Taxodium Species Finally Get Some Respect!
Bald and pond cypresses are versatile trees for the landscape, so why don’t they get planted more? Sometimes Taxodium species are not considered to be suitable for northern landscapes. This is perhaps due to northern visitors seeing them at Cypress Gardens in South Carolina or the Everglades in Florida and then presuming that they are not cold hardy. But the nativity of bald cypress extends into the colder areas of the U.S., such as southern Illinois and Missouri. They have even been successfully grown in colder zone 5 areas in the Midwest and New York State. Pond cypress is a bit less hardy but certainly is a zone 6 tree. The ACS lists both bald cypress (Taxodium distichum) and pond cypress (Taxodium ascendens) hardy to zone 5. (Author’s note: there is a third species in this genus, Taxodium mucronatum, but it is a semi-tropical, zone 9 plant.)
Taxodium are among the few trees that are notably resistant to most insect and disease problems. They also are very resistant to blow-over by high winds, a feature that is now more important in times of major changes in the weather.
Cultivars of T. distichum include ‘Pendens’ which has large cones and drooping branchlets, ‘Shawnee Brave’, a narrow pyramidal form, and ‘Monarch of Illinois’ which is wide spreading. There is also a dwarf selection, found by Gary Gee of Gee Farms in MIchigan, called 'Gee Whizz'. Read the link to see why Gary gave it this name!
Bald cypress and dawn redwood (Metasequoia glyptostroboides) have a similar overall appearance, as both are in Cupressaceae, the cypress family. Their macro-appearance is similar, but they can be distinguished by noting whether the leaves and branches are alternate or opposite. Bald cypress has alternately arranged leaves and branches, often referred to is the ‘ABC rule”: alternate bald cypress. Dawn redwood is much more frequently used in the landscape than bald cypress, perhaps because of the fascinating story of its finding in China in the early 1940’s, long after it was thought to be extinct. Following this discovery, a large amount of seed was exported to the U.S. and Europe and trees were grown in arboreta and large estates across both the old and new worlds. It rapidly found its way into the landscape industry because of widespread adaptability to American gardens.
Meanwhile, the bald cypress was viewed as a utility tree, that had wide usage across the Southeast, where there are large native stands. It was the ‘go to’ tree if one had a need for a decay resistant wood for outdoor use. The wood is stable and easily worked and still is available in southern states for building purposes. Logs that have been under water for a long time are called sinkers. They are brought up from the bottoms of streams and rivers and processed to produce particularly beautiful boards and trim for the building industry.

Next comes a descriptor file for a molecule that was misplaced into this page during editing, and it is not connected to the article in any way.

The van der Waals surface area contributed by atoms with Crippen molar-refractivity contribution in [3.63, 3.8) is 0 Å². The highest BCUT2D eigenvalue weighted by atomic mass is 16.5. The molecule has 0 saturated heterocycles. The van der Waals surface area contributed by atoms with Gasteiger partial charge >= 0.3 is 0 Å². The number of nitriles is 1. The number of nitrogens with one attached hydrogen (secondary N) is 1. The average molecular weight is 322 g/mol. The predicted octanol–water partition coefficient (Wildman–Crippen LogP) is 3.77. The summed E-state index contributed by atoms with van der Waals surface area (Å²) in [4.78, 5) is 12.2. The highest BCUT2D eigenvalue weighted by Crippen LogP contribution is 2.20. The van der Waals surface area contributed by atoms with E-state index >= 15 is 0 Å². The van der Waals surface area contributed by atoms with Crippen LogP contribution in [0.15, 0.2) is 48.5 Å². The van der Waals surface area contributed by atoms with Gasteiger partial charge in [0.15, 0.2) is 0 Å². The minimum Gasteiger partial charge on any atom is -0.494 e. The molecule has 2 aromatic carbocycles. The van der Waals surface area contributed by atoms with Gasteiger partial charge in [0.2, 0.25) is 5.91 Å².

While often used as landscape trees in the southern states, it seems that neither bald nor pond cypresses were considered much for use in the northern states. This may be due to the misconception that they are not cold hardy. This is now changing because of the discovery and use of cultivars in recent years. Among the ornamental features that add interest are fastigiate and weeping types as well as those having appressed leaves and intermediate and slow growth rates.
Bald cypress typically reaches a height of 50 to 70 feet and a width of 20 to 30 feet. Pond cypress is the junior tree to bald cypress as it grows more slowly but may eventually reach the same height, although it is narrower. Bald cypresses can grow in wet areas but are adaptable to places having normal rainfall. Traditionally, they have been planted next to ponds, allowing development of ‘knees’, vertical woody projections that emanate from the roots and appear around the trees (see photo). Pond cypress in its native habitat grows on higher ground than Baldcypress but is also capable of growing knees if the soil is moist. Neither tree will form knees in areas having only average rainfall. The reason that cypress form these structures on their roots is unknown. The leaves of the pond cypress are shorter and slenderer than those of the bald cypress and are in general angled upward, giving it a distinctive appearance.